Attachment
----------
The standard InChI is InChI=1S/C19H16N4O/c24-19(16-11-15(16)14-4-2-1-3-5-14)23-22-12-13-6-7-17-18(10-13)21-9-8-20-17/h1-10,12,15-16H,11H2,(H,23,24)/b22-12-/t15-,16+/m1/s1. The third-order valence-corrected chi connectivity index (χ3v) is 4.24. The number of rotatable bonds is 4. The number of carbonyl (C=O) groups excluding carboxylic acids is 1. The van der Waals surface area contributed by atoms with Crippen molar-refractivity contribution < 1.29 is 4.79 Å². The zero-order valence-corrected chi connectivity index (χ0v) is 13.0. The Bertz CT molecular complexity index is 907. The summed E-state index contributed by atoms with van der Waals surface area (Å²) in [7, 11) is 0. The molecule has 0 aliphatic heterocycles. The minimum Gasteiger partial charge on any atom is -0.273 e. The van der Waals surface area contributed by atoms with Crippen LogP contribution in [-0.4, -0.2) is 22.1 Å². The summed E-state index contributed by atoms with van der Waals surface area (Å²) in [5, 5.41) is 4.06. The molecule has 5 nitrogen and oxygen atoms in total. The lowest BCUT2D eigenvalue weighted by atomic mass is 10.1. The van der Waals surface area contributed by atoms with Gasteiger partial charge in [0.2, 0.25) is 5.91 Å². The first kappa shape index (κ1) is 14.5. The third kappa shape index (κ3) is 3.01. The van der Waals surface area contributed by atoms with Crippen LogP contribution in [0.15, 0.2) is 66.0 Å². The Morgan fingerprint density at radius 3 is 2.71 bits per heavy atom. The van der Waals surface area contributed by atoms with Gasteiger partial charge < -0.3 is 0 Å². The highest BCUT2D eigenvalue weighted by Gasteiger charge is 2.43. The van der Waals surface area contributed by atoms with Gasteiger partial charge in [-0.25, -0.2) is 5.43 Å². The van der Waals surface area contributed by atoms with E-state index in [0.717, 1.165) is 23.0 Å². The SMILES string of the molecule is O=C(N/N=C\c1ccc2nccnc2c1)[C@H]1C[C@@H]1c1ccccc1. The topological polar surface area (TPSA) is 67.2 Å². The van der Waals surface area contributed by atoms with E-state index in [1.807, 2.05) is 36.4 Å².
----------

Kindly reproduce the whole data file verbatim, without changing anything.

The standard InChI is InChI=1S/C19H16N4O/c24-19(16-11-15(16)14-4-2-1-3-5-14)23-22-12-13-6-7-17-18(10-13)21-9-8-20-17/h1-10,12,15-16H,11H2,(H,23,24)/b22-12-/t15-,16+/m1/s1. The third-order valence-corrected chi connectivity index (χ3v) is 4.24. The number of rotatable bonds is 4. The number of carbonyl (C=O) groups excluding carboxylic acids is 1. The van der Waals surface area contributed by atoms with Crippen molar-refractivity contribution < 1.29 is 4.79 Å². The zero-order valence-corrected chi connectivity index (χ0v) is 13.0. The Bertz CT molecular complexity index is 907. The summed E-state index contributed by atoms with van der Waals surface area (Å²) in [7, 11) is 0. The molecule has 0 aliphatic heterocycles. The minimum Gasteiger partial charge on any atom is -0.273 e. The van der Waals surface area contributed by atoms with Crippen LogP contribution in [-0.4, -0.2) is 22.1 Å². The summed E-state index contributed by atoms with van der Waals surface area (Å²) in [5, 5.41) is 4.06. The molecule has 5 nitrogen and oxygen atoms in total. The lowest BCUT2D eigenvalue weighted by atomic mass is 10.1. The van der Waals surface area contributed by atoms with Gasteiger partial charge in [0.2, 0.25) is 5.91 Å². The first kappa shape index (κ1) is 14.5. The third kappa shape index (κ3) is 3.01. The van der Waals surface area contributed by atoms with Crippen LogP contribution in [0.15, 0.2) is 66.0 Å². The Morgan fingerprint density at radius 3 is 2.71 bits per heavy atom. The van der Waals surface area contributed by atoms with Gasteiger partial charge < -0.3 is 0 Å². The highest BCUT2D eigenvalue weighted by Gasteiger charge is 2.43. The van der Waals surface area contributed by atoms with Gasteiger partial charge in [-0.25, -0.2) is 5.43 Å². The van der Waals surface area contributed by atoms with E-state index in [0.717, 1.165) is 23.0 Å². The SMILES string of the molecule is O=C(N/N=C\c1ccc2nccnc2c1)[C@H]1C[C@@H]1c1ccccc1. The topological polar surface area (TPSA) is 67.2 Å². The van der Waals surface area contributed by atoms with E-state index in [1.807, 2.05) is 36.4 Å².